Despite the worldwide recognition of culture in identifying microorganisms responsible for corneal infection (Austin et al., 2017; Eguchi et al., 2017), it has been facing an increasing challenge. According to our previous studies, microbiota abounding on the ocular surface of both healthy people and patients with non-infective eye disease undermines the reliability of microbial culture (Huang et al., 2016; Dong et al., 2019; Ge et al., 2019; Wang et al., 2019; Ren et al., 2020). High-throughput internal transcribed spacer (the unique barcode for fungal identification) sequencing also presents advantages over fungal culture for fungal identification in fungal keratitis (Ren et al., 2020). The inconformity of results between culture and high-throughput 16S rDNA sequencing seems to be within expect, but it does not mean high-throughput sequencing technology could supersede microbial culture, for sequencing has deficiencies like PCR bias, insufficient coverage for microorganisms of public sequence databases, and incapability to distinguish resident and transient microorganisms, living microorganisms and simply DNA signatures (Nilsson et al., 2008; Shivaji et al., 2019). Furthermore, high-throughput 16S rDNA sequencing technology cannot test antibiotic susceptibility, which is important for treating BK. Methodologically, high-throughput 16S rDNA sequencing requires amplification step, however, culture have no need for amplification. Therefore, the amplification step also may account for the discrepancy in the numbers/types of revealed organisms. After weighing the pros and cons in this study, high-throughput 16S rDNA sequencing was considered to be an optional supplement for identification of bacterial pathogens in the diagnosis of BK.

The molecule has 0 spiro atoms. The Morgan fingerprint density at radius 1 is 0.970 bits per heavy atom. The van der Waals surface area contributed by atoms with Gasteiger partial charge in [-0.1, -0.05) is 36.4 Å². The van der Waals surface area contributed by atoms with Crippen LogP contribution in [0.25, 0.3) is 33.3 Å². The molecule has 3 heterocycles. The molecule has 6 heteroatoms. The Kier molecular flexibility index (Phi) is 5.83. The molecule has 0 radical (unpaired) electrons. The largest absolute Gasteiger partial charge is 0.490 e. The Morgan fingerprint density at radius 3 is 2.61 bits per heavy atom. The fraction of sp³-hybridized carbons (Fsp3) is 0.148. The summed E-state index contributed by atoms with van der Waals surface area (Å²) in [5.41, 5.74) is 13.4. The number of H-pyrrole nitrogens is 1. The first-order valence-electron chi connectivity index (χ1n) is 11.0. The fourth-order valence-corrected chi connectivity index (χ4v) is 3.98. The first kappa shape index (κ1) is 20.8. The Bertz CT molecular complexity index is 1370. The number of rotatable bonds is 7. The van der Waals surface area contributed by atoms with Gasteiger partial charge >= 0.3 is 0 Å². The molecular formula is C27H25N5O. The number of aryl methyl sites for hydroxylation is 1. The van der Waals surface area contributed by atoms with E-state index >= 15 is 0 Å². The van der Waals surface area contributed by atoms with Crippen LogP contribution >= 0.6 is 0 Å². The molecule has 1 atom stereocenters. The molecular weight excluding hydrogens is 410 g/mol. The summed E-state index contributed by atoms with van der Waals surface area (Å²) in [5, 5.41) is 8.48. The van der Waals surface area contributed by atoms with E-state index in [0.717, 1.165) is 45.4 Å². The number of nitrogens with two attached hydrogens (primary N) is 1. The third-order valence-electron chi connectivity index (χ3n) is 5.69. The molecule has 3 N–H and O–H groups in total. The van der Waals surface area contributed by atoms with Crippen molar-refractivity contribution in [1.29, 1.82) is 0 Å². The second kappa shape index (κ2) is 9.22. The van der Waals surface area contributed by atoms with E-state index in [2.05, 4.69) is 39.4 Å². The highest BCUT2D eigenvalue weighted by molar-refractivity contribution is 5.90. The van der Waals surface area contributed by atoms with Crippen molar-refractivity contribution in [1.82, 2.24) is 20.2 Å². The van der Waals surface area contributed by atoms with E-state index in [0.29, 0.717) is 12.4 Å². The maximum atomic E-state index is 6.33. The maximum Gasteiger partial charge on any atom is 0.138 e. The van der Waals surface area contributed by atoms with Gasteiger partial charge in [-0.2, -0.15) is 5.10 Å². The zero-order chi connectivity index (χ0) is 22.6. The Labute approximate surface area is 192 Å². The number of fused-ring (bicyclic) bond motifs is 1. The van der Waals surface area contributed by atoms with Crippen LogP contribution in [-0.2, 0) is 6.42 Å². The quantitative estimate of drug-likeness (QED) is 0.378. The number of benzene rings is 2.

It is hard to determine which result we should believe when divergent results are generated after sequencing and culture. In the current study, high-throughput 16S rDNA sequencing showed that the causative genus occupied more than 50% of ocular bacterial microbiota only when it was identified as Staphylococcus, Moraxella, and Pseudomonas, while in other situations it usually occupied less than 15% (scilicet multiple bacterial co-infections). This phenomenon was not in accordance with traditional cognition for infectious disease – a certain causative genus wildly grows and occupies absolute quantitative superiority. It seems that the causative genus of BK, along with its antibiotic resistance, should be comprehended anew.
One of the possible new understandings for BK may be similar to the revolution of comprehensions for bacterial vaginosis (BV). BV was first described to be caused by Haemophilus vaginalis or Gardnerella vaginalis (Ledger, 1993). Then it was considered to be related to a number of potential microbial pathogens, singly and in combinations (Onderdonk et al., 2016). Finally, BV was attributed to the reduction of Lactobacillus and the overgrowth of anaerobic bacteria (Redelinghuys et al., 2020). This eventuality reminds us of the probability of regulating one certain species or a category of species, instead of concentrating on the causative species, in the treatment of BK.